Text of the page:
Queen's University

Providing a Lifeline in Africa

[photo of Heather Brooks]Heather (Johnston) Brooks, Arts’73, never imagined living in Africa would change her so much. The co-founder of Lifeline Malawi thought she had much to teach the African people, but it turned out the other way around. “I’m humbled by their generosity towards us, that they want to give us something because we’re helping them, yet they have nothing. Tears just fill your eyes when you see the joy that they have, and how they look after their families.”

Lifeline Malawi, based in Surrey, BC, is a Canadian humanitarian medical relief and development organization, dedicated to providing medical aid to Malawi (a southern Africa country of 15.5 million people, east of Zambia and north of Mozambique).

In 1998, Heather’s husband, Chris Brooks, a medical doctor from Calgary, sold his practice and moved to Malawi with his wife and daughter Chloe, the only one of their three children still at home. “It had been on our hearts awhile. We had everything we needed or wanted.

We felt like we should give something back to the world,” recalls Heather. The couple sold everything they owned before their move to Africa. Once there, they quickly saw the need for a medical presence in the community of Ngodzi, so Chris began working in the rural district, approximately 100 km. southeast of Malawi’s capital, Lilongwe. The Ngodzi community donated some land for a facility and Lifeline Malawi was registered  as a Canadian charity in April 2003.

Small miracles happened at every turn. Heather remembers drilling for a well, but not knowing how to afford cement for the framework. “Some random person phoned us and said he had money from Samaritan’s Purse (a Billy Graham global ministry) that he wanted to give to us! We had one great partnership after another,” she says.

In November 2005, with grants from the National AIDS Commission, Lifeline Malawi ­became an approved Voluntary Counseling and Testing Centre, facilitating the provision of anti-retroviral medicine to HIV-positive individuals. Samaritan’s Purse has also enabled the building of clinic space for HIV/AIDS counseling, testing and treatment.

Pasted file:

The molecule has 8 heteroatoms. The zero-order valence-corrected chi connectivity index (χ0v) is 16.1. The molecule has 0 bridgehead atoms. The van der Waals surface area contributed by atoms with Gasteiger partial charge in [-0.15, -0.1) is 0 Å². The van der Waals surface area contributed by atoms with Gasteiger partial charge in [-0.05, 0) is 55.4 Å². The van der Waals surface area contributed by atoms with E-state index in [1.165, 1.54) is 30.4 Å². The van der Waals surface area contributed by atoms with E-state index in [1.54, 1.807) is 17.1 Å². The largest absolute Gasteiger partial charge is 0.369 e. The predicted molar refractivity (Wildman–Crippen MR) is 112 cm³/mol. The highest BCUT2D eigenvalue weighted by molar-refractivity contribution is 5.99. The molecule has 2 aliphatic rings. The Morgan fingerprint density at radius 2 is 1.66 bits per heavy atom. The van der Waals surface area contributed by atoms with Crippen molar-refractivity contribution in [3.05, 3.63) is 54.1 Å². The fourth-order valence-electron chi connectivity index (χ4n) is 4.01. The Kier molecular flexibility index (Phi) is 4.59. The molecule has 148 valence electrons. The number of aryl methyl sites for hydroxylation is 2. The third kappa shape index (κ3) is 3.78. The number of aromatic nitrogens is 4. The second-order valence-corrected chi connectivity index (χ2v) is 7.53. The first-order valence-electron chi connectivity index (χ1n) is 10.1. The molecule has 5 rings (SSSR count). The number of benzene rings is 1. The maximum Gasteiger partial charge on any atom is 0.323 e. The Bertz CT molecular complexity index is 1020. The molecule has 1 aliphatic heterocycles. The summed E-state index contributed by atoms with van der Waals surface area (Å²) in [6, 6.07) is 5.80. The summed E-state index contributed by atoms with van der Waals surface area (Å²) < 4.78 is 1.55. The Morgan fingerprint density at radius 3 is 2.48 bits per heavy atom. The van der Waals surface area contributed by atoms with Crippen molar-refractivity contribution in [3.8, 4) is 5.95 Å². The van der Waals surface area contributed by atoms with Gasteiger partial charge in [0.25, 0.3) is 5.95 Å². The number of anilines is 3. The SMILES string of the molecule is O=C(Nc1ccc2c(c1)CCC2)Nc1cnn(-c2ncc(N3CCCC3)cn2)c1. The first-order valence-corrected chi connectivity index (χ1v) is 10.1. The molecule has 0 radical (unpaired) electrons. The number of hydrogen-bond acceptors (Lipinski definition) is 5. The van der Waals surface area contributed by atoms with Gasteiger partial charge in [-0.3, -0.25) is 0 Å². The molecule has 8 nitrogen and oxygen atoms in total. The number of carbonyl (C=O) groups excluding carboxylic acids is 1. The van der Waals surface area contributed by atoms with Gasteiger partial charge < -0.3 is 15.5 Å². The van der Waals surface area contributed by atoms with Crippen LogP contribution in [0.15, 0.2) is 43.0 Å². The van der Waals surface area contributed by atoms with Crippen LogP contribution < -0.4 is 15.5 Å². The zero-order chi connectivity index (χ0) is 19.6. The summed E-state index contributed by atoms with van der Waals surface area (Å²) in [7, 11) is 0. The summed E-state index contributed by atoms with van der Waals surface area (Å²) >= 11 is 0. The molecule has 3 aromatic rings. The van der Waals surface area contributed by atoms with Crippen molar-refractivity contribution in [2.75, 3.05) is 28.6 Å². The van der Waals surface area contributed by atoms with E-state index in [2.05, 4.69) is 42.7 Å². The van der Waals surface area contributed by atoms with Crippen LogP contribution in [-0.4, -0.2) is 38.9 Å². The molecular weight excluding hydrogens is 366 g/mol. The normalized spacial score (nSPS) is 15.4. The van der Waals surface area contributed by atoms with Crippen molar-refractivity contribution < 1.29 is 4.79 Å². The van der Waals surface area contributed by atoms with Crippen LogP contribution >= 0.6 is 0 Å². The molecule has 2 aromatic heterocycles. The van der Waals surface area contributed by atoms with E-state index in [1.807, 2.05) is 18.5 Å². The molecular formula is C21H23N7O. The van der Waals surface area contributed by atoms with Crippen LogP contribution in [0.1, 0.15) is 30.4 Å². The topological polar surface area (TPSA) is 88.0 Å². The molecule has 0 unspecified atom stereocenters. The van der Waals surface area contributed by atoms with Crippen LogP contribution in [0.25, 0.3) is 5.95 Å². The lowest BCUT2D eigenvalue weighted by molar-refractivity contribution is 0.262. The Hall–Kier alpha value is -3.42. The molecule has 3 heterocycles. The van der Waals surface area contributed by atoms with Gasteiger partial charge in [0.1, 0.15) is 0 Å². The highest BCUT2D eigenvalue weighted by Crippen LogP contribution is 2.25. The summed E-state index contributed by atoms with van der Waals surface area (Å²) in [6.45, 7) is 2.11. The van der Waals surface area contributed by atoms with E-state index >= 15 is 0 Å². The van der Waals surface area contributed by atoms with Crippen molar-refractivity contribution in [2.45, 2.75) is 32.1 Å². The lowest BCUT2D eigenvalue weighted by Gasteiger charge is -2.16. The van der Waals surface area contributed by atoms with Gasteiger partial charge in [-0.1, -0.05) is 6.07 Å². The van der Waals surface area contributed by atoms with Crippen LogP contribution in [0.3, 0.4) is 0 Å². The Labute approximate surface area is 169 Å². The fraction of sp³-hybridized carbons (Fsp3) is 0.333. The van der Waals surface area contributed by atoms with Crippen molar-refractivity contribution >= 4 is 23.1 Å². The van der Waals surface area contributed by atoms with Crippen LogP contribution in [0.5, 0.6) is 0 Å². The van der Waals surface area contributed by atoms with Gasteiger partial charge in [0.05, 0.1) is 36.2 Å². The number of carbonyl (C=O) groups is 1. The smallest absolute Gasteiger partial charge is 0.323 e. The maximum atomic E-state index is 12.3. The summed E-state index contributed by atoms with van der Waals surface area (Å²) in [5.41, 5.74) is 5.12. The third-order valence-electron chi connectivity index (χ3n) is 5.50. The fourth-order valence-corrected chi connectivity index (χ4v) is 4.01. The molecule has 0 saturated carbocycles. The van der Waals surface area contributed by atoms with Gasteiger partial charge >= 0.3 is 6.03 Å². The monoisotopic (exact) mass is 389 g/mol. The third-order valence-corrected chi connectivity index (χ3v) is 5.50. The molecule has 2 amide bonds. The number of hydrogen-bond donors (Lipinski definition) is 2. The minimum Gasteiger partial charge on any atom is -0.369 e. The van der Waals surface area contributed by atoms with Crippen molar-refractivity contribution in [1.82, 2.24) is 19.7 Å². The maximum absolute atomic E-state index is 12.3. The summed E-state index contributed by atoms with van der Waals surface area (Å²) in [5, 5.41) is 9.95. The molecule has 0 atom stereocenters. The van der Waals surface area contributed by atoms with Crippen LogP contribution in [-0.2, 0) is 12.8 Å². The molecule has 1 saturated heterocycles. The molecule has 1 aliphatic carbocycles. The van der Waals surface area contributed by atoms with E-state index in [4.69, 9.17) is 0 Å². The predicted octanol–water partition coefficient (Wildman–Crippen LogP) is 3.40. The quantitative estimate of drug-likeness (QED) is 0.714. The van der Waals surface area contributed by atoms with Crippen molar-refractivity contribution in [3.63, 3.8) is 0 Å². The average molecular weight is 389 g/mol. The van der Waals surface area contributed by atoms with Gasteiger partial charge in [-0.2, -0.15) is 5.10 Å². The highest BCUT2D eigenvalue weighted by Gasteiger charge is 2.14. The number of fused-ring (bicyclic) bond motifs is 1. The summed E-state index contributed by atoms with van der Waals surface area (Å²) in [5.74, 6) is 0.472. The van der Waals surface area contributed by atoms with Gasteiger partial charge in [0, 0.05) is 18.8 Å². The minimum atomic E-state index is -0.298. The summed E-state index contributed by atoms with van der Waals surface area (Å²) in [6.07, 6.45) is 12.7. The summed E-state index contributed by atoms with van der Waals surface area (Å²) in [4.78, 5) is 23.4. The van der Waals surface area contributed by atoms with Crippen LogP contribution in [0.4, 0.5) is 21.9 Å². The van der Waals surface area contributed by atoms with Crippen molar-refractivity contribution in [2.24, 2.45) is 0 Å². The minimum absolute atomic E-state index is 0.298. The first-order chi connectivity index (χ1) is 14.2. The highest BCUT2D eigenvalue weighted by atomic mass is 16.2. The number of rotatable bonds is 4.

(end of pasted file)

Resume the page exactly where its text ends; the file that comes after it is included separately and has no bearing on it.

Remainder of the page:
In early 2007, Lifeline’s medical services were expanded with the construction of a second clinic. In 2009, generous donations from a few individuals and foundations made possible the opening of two maternity wards. Now, numbers of Canadian medical residents do their international electives at these clinics and maternity wards.

Heather’s excited about two new initiatives: working with the Canadian company Transformation Textiles to help Malawi women manage their periods and bleeding after childbirth, and a youth services program with a volleyball court and soccer pitch.

Chris and Heather returned to Canada in 2010 and live in Surrey six months each year to give daughter Chloe a “Canadian experience.” No doubt, thanks to growing up in Malawi with parents like hers, Chloe has plans to become a doctor.

To find out more about Lifeline Malawi, visit lifelinemalawi.com.

Queen's Alumni Review, 2014 Issue #1Queen's Alumni Review
2014 Issue #1
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Last updated at 4:19 pm EDT, Thu July 31, 2014
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